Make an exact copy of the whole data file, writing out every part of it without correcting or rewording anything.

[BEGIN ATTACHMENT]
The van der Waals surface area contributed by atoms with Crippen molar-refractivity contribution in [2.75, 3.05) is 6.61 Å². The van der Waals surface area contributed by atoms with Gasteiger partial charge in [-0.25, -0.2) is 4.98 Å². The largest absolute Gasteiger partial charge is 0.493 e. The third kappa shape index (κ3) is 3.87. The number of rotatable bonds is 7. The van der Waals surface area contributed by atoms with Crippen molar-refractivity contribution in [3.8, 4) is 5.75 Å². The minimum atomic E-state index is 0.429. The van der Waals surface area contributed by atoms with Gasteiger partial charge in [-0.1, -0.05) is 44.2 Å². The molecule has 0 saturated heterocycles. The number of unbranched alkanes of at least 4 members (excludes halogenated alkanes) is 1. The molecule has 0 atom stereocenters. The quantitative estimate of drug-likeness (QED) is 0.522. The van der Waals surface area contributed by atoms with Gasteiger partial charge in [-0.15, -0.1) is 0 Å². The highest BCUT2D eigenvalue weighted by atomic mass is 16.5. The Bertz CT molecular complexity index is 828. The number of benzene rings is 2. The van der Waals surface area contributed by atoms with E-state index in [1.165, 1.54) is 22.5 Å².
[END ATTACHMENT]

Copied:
The van der Waals surface area contributed by atoms with Crippen molar-refractivity contribution in [2.75, 3.05) is 6.61 Å². The van der Waals surface area contributed by atoms with Gasteiger partial charge in [-0.25, -0.2) is 4.98 Å². The largest absolute Gasteiger partial charge is 0.493 e. The third kappa shape index (κ3) is 3.87. The number of rotatable bonds is 7. The van der Waals surface area contributed by atoms with Crippen molar-refractivity contribution in [3.8, 4) is 5.75 Å². The minimum atomic E-state index is 0.429. The van der Waals surface area contributed by atoms with Gasteiger partial charge in [-0.1, -0.05) is 44.2 Å². The molecule has 0 saturated heterocycles. The number of unbranched alkanes of at least 4 members (excludes halogenated alkanes) is 1. The molecule has 0 atom stereocenters. The quantitative estimate of drug-likeness (QED) is 0.522. The van der Waals surface area contributed by atoms with Gasteiger partial charge in [-0.15, -0.1) is 0 Å². The highest BCUT2D eigenvalue weighted by atomic mass is 16.5. The Bertz CT molecular complexity index is 828. The number of benzene rings is 2. The van der Waals surface area contributed by atoms with E-state index in [1.165, 1.54) is 22.5 Å².